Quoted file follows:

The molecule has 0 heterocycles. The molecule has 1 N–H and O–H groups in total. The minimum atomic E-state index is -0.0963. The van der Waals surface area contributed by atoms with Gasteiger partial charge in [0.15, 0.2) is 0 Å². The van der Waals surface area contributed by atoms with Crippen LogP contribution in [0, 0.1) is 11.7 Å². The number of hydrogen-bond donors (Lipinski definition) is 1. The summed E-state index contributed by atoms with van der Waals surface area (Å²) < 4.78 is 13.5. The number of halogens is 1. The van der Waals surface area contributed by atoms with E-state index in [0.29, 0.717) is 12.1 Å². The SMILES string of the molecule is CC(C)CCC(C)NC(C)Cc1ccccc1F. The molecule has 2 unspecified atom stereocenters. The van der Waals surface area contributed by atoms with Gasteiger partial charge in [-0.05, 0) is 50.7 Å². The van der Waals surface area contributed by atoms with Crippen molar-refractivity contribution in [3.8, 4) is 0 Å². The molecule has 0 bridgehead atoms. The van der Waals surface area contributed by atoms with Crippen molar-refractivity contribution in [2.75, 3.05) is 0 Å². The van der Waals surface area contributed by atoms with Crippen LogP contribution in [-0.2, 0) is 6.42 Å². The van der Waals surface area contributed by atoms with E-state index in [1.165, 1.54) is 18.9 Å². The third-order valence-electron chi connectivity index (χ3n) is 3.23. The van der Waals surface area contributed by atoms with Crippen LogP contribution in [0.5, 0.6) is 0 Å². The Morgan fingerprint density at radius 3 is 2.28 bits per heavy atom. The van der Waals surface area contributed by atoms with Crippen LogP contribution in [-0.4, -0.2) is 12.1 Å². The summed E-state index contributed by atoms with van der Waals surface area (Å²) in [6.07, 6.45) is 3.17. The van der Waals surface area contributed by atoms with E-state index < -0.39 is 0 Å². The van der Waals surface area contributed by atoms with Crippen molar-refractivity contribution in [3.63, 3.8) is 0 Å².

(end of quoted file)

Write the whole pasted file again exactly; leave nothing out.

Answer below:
The molecule has 0 heterocycles. The molecule has 1 N–H and O–H groups in total. The minimum atomic E-state index is -0.0963. The van der Waals surface area contributed by atoms with Gasteiger partial charge in [0.15, 0.2) is 0 Å². The van der Waals surface area contributed by atoms with Crippen LogP contribution in [0, 0.1) is 11.7 Å². The number of hydrogen-bond donors (Lipinski definition) is 1. The summed E-state index contributed by atoms with van der Waals surface area (Å²) < 4.78 is 13.5. The number of halogens is 1. The van der Waals surface area contributed by atoms with E-state index in [0.29, 0.717) is 12.1 Å². The SMILES string of the molecule is CC(C)CCC(C)NC(C)Cc1ccccc1F. The molecule has 2 unspecified atom stereocenters. The van der Waals surface area contributed by atoms with Gasteiger partial charge in [-0.05, 0) is 50.7 Å². The van der Waals surface area contributed by atoms with Crippen molar-refractivity contribution in [3.8, 4) is 0 Å². The molecule has 0 bridgehead atoms. The van der Waals surface area contributed by atoms with Crippen molar-refractivity contribution in [2.75, 3.05) is 0 Å². The van der Waals surface area contributed by atoms with Crippen LogP contribution in [-0.2, 0) is 6.42 Å². The van der Waals surface area contributed by atoms with E-state index in [1.165, 1.54) is 18.9 Å². The third-order valence-electron chi connectivity index (χ3n) is 3.23. The van der Waals surface area contributed by atoms with Crippen LogP contribution in [0.5, 0.6) is 0 Å². The Morgan fingerprint density at radius 3 is 2.28 bits per heavy atom. The van der Waals surface area contributed by atoms with Crippen LogP contribution in [-0.4, -0.2) is 12.1 Å². The summed E-state index contributed by atoms with van der Waals surface area (Å²) in [6.07, 6.45) is 3.17. The van der Waals surface area contributed by atoms with E-state index < -0.39 is 0 Å². The van der Waals surface area contributed by atoms with Crippen molar-refractivity contribution in [3.63, 3.8) is 0 Å².